This mission concept is motivated by the outstanding mesospheric science questions that only a high resolution and accuracy instrument such as a lidar can provide. These include issues in mesospheric chemistry and composition, transport phenomena, noctilucent clouds (NLCs), metallic layers and meteoric dust, and most importantly small scale waves.
Preliminary Mission Design
Our preliminary choice of orbit balances power and coverage both over topography and over the polar regions.
We develop a novel measurement scheme uses two orthogonal look directions offset ~30° from nadir and the satellite motion to provide common volume measurements with two orthogonal lines of sights for the decomposition of vector horizontal winds. This obtains high temporal and spatial resolution horizontal winds and temperatures.
Significant complications for a spaceborne resonance fluorescence lidar are the Doppler shifts associated with the spacecraft frame-of-reference relative to the Earth’s. which may be split into two effects: Doppler Shift due to spacecraft motion and Doppler Shift due to Earth’s rotation. The combined effect of the shifts adds significant requirements to the laser transmitter subsystem, as well as to the receiver. The effects are presented here. The effective Na line frequencies are varying functions of latitude and are displaced by ~9GHz between the fore and aft looking telescopes.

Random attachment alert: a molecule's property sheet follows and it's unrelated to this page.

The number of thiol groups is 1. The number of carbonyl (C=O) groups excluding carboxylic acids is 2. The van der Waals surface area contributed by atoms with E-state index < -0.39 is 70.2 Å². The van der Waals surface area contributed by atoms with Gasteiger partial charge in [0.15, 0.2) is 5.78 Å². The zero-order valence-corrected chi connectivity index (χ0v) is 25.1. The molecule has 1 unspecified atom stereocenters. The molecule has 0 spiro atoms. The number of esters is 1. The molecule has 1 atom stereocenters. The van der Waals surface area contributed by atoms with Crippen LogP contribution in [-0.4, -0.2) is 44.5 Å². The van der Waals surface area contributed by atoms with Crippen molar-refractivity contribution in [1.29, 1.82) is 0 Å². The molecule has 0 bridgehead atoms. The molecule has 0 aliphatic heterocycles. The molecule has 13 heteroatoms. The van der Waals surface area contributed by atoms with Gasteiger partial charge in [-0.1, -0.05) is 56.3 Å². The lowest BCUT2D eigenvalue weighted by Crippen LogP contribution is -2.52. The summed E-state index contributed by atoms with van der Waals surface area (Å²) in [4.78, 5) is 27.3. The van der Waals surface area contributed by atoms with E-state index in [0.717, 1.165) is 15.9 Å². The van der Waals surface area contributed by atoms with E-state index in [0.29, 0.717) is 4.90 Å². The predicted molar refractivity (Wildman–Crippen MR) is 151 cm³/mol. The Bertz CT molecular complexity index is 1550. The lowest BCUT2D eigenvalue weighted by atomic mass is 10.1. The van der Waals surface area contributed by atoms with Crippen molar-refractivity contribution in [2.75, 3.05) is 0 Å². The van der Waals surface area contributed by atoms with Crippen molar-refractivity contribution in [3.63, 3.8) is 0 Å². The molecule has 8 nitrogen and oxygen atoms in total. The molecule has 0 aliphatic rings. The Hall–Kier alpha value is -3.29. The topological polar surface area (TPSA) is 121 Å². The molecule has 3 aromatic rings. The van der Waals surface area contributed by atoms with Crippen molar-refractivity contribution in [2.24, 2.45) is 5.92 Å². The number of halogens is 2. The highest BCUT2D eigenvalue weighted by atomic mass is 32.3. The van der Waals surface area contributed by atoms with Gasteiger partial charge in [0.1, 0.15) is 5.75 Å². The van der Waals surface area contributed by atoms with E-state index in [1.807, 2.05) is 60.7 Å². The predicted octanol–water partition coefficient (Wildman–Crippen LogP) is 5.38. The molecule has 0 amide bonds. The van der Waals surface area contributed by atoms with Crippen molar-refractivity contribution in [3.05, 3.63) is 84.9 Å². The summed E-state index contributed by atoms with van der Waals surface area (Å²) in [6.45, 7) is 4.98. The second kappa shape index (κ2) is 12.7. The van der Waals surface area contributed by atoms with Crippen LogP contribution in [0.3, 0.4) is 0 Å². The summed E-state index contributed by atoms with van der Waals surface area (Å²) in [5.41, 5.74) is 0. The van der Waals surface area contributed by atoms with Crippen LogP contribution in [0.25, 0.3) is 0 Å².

In order to resolve both temperature and wind measurements, the two frequency technique is not sufficient. Typically a three frequency technique displaced evenly about the D2a peak at offsets of ±630 MHz is used.
Preliminary Error Analysis
We calculated the errors that we would expect for retrievals of temperature and LOS wind in the core mesosphere region and determined that Na is the optimal choice for this lidar mission.
Our preliminary error analysis shows temperature, wind, and sodium density at high enough resolution to obtain a significant part of the gravity wave spectrum.
We have developed a preliminary design for a spaceborne, LEO mesosphere lidar mission that will study gravity waves and their effects on the mean state and variability. We demonstrate that sodium is the optimal choice for this lidar to obtain high enough temporal and spatial resolution. Significant trade-offs may be required in terms of integration time (spatial resolution) and the instrument design.
|Preliminary GLEME lidar parameters
||λ0 = 589.16 nm (vacuum)
λ1,4 = λ0 ± 5 GHz
λ2,3 = λ0 ± 5 GHz ± 630 MHz
λ5,6 = λ0 ± 5 GHz ± 630 MHz
|Pulse Repetition Rate
||33 Hz (3 frequencies)
|Average optical power
|Average electrical power consumption